Here are my thoughts after doing the Salkantay Trek. Walking into the town of Aguas Calientes (not Machu Picchu itself) was a bit of an anti-climax. This is compared to the excitement of those who finished the Inca Trail at Machu Picchu.

I stand by my choice of doing the Salkantay trek vs Inca Trail, but there’s no denying that the ending of the Inca Trail is much better.

2. Altitude of the Inca Trail vs Salkantay Trek

Both the Inca Trail and Salkantay Trek involve hiking above 4,000 m. This high altitude means there’s less oxygen in the air, which can result in headaches, nausea, and fatigue.

Carryn standing in front of Salkantay mountain with her hands in the air
The Salkantay Trek has a higher altitude than the Inca Trail

Salkantay Trek

The highest point of the Salkantay trek is 4,630 m, which is a higher altitude than the Inca Trail.

On day one, you’ll visit Humantay Lake, which sits 4,200 m above sea level. On day two, you’ll ascend to the highest point of the trek, 4,630 m, at the dreaded Salkantay Pass.

You can read my Salkantay trek itinerary here, which includes what to expect on each day of the trek.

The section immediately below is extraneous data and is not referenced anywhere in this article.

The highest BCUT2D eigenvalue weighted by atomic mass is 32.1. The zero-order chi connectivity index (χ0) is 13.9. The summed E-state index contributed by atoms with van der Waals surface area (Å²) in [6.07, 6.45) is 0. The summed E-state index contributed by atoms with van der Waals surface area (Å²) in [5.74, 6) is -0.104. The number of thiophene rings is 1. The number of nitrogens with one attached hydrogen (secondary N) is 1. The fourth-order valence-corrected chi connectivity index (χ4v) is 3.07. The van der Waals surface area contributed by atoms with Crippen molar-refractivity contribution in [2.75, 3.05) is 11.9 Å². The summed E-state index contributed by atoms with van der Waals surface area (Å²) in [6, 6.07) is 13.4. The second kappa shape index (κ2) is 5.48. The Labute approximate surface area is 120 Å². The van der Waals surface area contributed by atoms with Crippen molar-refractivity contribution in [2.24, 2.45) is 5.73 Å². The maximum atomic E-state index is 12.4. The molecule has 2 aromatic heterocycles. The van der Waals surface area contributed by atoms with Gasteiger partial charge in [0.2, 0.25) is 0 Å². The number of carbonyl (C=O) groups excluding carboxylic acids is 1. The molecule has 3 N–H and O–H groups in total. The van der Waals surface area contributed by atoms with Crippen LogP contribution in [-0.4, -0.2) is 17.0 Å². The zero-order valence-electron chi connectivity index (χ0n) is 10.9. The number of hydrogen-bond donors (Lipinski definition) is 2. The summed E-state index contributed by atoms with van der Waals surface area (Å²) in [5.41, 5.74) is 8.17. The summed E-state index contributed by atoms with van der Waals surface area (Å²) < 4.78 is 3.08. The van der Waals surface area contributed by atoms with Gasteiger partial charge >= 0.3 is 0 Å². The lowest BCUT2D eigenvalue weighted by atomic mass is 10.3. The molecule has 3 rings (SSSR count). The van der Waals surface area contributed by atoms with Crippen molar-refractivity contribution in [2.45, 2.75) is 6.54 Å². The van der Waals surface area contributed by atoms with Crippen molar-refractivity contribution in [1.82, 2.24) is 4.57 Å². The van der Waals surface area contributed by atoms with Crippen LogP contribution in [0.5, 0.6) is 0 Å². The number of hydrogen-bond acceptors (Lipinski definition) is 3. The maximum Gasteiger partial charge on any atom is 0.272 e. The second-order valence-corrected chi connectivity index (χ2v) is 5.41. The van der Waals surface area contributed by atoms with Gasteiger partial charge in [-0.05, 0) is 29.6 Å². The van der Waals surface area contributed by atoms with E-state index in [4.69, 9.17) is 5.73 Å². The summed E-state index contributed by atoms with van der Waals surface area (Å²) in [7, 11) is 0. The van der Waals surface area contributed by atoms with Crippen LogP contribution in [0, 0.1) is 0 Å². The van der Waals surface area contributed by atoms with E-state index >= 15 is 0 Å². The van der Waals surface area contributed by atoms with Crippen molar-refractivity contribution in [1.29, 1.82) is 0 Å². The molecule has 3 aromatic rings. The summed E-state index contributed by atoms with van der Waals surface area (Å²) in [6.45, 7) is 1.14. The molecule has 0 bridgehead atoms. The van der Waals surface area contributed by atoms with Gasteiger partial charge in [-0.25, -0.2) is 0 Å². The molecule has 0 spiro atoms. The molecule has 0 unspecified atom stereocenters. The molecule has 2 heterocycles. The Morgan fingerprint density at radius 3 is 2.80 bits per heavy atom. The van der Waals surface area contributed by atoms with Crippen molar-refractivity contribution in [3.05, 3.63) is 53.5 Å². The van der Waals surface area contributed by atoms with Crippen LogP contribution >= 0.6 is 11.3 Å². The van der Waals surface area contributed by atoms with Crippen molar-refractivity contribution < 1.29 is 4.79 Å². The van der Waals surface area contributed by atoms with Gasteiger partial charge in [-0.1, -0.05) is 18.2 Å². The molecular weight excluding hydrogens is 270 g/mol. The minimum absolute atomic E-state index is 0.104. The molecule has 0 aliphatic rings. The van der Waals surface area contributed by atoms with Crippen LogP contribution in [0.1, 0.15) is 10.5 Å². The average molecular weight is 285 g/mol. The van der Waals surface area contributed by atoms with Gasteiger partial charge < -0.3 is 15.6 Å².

Inca Trail

The highest elevation of the Inca Trail is Dead Women’s Pass, which you’ll reach on day two. At 4,200 m, it’s not as high as the Salkantay Pass, but this altitude should not be underestimated.

3. How many days are needed

Salkantay Trek

The classic Salkantay trek is a 5-day / 4-night hike starting from the beautiful city of Cusco.

You’ll arrive in Aguas Calientes (Machu Picchu Town) on the afternoon of day 4 and visit Machu Picchu on day 5. After you’ve explored the lost city, you’ll hop on the train and head back to Cusco the same day.

There is also a 4-day option for the Salkantay Trek. However, this involves taking a bus on day 3, and you’ll miss out on one of the trek’s best (yet most challenging) days.

Humantay Lake Salkantay trek vs Inca Trail
Humantay Lake is one of the best attractions along the Salkantay Trek

Inca Trail

The classic Inca Trail is a 4-day / 3-night hike. Like the Salkantay trek, all tours depart from Cusco.

You’ll arrive at the Sun Gate on the morning of Day 4, where you’ll visit Machu Picchu. Most tours then head back to Cusco after and don’t spend a night in Aguas Calientes.

4. Hiking distance

Salkantay Trek

The Salkantay Trek is much longer than the Inca Trail. The 5-day trek has a total walking distance of 74 km, while the 4-day alternative is slightly shorter.

Inca Trail

The total walking distance of the Inca Trail is 43 km.

Carryn walking along the Salkantay trek to Machu Picchu